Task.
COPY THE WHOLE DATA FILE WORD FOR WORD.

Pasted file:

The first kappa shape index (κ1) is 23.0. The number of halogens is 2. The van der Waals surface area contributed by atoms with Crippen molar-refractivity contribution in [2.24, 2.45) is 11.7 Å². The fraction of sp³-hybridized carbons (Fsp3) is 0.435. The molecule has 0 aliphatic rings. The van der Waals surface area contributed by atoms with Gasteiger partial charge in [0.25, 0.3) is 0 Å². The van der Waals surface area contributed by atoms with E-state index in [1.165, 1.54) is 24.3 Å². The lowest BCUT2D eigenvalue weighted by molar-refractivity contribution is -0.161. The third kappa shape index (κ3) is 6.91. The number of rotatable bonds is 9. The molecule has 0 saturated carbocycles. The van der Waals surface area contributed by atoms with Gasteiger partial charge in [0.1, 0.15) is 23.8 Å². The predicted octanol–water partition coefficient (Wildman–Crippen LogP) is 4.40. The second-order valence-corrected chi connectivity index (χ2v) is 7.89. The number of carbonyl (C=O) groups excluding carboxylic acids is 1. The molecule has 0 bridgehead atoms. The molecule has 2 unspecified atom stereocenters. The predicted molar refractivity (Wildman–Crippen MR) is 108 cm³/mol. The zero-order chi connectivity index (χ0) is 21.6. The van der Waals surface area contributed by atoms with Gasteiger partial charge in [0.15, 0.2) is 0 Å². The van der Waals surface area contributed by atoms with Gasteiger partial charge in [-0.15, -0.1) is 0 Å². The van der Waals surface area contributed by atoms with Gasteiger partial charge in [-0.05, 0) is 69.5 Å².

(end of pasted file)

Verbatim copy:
The first kappa shape index (κ1) is 23.0. The number of halogens is 2. The van der Waals surface area contributed by atoms with Crippen molar-refractivity contribution in [2.24, 2.45) is 11.7 Å². The fraction of sp³-hybridized carbons (Fsp3) is 0.435. The molecule has 0 aliphatic rings. The van der Waals surface area contributed by atoms with Gasteiger partial charge in [0.25, 0.3) is 0 Å². The van der Waals surface area contributed by atoms with E-state index in [1.165, 1.54) is 24.3 Å². The lowest BCUT2D eigenvalue weighted by molar-refractivity contribution is -0.161. The third kappa shape index (κ3) is 6.91. The number of rotatable bonds is 9. The molecule has 0 saturated carbocycles. The van der Waals surface area contributed by atoms with Gasteiger partial charge in [0.1, 0.15) is 23.8 Å². The predicted octanol–water partition coefficient (Wildman–Crippen LogP) is 4.40. The second-order valence-corrected chi connectivity index (χ2v) is 7.89. The number of carbonyl (C=O) groups excluding carboxylic acids is 1. The molecule has 0 bridgehead atoms. The molecule has 2 unspecified atom stereocenters. The predicted molar refractivity (Wildman–Crippen MR) is 108 cm³/mol. The zero-order chi connectivity index (χ0) is 21.6. The van der Waals surface area contributed by atoms with Gasteiger partial charge in [0.15, 0.2) is 0 Å². The van der Waals surface area contributed by atoms with Gasteiger partial charge in [-0.15, -0.1) is 0 Å². The van der Waals surface area contributed by atoms with Gasteiger partial charge in [-0.05, 0) is 69.5 Å².